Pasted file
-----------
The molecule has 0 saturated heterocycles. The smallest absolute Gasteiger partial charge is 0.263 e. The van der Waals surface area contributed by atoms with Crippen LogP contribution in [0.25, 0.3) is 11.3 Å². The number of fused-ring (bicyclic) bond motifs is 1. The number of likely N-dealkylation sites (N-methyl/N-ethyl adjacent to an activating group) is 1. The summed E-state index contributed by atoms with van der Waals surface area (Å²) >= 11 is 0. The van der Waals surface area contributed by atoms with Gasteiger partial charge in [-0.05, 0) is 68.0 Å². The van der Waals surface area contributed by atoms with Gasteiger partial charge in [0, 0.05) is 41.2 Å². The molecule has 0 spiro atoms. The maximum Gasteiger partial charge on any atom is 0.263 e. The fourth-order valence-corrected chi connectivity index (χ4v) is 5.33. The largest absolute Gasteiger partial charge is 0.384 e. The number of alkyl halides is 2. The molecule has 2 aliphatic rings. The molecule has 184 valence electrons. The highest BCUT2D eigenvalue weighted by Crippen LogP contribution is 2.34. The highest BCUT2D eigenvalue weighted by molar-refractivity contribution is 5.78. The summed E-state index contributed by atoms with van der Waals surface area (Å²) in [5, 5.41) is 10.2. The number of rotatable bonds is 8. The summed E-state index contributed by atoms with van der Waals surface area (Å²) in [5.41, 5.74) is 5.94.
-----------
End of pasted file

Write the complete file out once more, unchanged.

The molecule has 0 saturated heterocycles. The smallest absolute Gasteiger partial charge is 0.263 e. The van der Waals surface area contributed by atoms with Crippen LogP contribution in [0.25, 0.3) is 11.3 Å². The number of fused-ring (bicyclic) bond motifs is 1. The number of likely N-dealkylation sites (N-methyl/N-ethyl adjacent to an activating group) is 1. The summed E-state index contributed by atoms with van der Waals surface area (Å²) >= 11 is 0. The van der Waals surface area contributed by atoms with Gasteiger partial charge in [-0.05, 0) is 68.0 Å². The van der Waals surface area contributed by atoms with Gasteiger partial charge in [0, 0.05) is 41.2 Å². The molecule has 0 spiro atoms. The maximum Gasteiger partial charge on any atom is 0.263 e. The fourth-order valence-corrected chi connectivity index (χ4v) is 5.33. The largest absolute Gasteiger partial charge is 0.384 e. The number of alkyl halides is 2. The molecule has 2 aliphatic rings. The molecule has 184 valence electrons. The highest BCUT2D eigenvalue weighted by Crippen LogP contribution is 2.34. The highest BCUT2D eigenvalue weighted by molar-refractivity contribution is 5.78. The summed E-state index contributed by atoms with van der Waals surface area (Å²) in [5, 5.41) is 10.2. The number of rotatable bonds is 8. The summed E-state index contributed by atoms with van der Waals surface area (Å²) in [5.41, 5.74) is 5.94.